LUETZERATH, GERMANY (AP) – Police in riot gear evicted climate activists from a condemned village in western Germany that is due to be demolished for the expansion of a coal mine.
Some stones and fireworks were thrown as officers entered the tiny hamlet of Luetzerath, which has become a flashpoint of debate over the country’s climate efforts, on Wednesday morning.
Police spokesman Andreas Mueller said the attacks on officers were “not nice” but noted that most of the protest so far had been peaceful.
He said police would stick to their tactic of trying to avoid any escalation by offering to let any activists who leave on their own accord to do so without facing further police measures or prosecution. Still, some protesters complained of undue force by police and others said the scale of the police response with officers brought in from across the country and water cannons on standby was itself a form of escalation not justified by the peaceful protest.
At least one woman screamed in apparent pain as officers used force to remove her from a roadblock outside the village.
By Wednesday afternoon, dozens of activists remained camped out in Luetzerath, some in elaborate tree houses, as police slowly moved through the village clearing barricades and a communal soup kitchen.
Some activists read books or played accordion while perched atop three-metre tripods. A few sat or stood on the roofs of Luetzerath’s remaining buildings despite the chilly wind.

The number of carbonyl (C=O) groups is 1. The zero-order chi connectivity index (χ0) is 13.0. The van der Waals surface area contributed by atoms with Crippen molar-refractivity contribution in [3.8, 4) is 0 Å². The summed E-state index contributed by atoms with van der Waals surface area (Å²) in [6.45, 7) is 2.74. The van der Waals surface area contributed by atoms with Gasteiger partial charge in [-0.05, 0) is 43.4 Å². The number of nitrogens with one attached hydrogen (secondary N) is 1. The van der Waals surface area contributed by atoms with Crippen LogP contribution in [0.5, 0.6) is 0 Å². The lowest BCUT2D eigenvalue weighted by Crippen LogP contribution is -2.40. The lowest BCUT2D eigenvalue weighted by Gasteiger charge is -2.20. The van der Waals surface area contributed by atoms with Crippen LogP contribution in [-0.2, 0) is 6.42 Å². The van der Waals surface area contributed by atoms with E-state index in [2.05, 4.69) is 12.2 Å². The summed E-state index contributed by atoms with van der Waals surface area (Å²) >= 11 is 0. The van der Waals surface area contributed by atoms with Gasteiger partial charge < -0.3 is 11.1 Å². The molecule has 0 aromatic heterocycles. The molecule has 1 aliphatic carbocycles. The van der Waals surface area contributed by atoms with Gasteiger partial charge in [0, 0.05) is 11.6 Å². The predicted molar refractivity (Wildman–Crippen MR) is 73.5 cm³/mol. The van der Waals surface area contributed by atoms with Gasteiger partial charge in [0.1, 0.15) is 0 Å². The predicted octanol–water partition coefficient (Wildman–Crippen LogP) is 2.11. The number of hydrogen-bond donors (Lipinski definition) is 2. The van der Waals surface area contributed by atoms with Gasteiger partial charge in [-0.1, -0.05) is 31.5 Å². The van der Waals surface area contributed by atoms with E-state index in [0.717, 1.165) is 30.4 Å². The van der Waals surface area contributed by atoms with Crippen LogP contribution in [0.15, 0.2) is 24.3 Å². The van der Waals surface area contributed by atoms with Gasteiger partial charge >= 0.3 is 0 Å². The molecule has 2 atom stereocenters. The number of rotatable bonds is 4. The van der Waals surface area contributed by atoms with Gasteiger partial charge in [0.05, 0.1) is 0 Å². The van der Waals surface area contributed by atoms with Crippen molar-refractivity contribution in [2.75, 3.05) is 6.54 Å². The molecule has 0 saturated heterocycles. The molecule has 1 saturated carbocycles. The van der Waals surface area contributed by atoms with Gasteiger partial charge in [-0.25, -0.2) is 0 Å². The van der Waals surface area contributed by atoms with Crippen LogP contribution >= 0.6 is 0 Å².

“I’m really afraid today,” Petra Schumann, a 53-year-old local who had been at the site for several days, said from a top-floor window of one of the few remaining houses. Schumann said she still held out hope of preserving what’s left of Luetzerath “until nothing is left standing; hope dies last”.
Environmentalists say bulldozing the village to expand the nearby Garzweiler coal mine would result in huge amounts of greenhouse gas emissions. The government and utility company RWE argue the coal is needed to ensure Germany’s energy security.
However, a study by the German Institute for Economic Research calls into question the government’s stance. Its authors found other existing coal fields could be used instead, though the cost to RWE would be greater.
Another alternative would be for Germany to increase production of renewable power, cut demand through energy efficiency measures, or import more coal or gas from abroad, the study found.
Citing the study and the urgent need to curb global carbon emissions, protesters refused to heed a court ruling last Monday that effectively banned them from the area.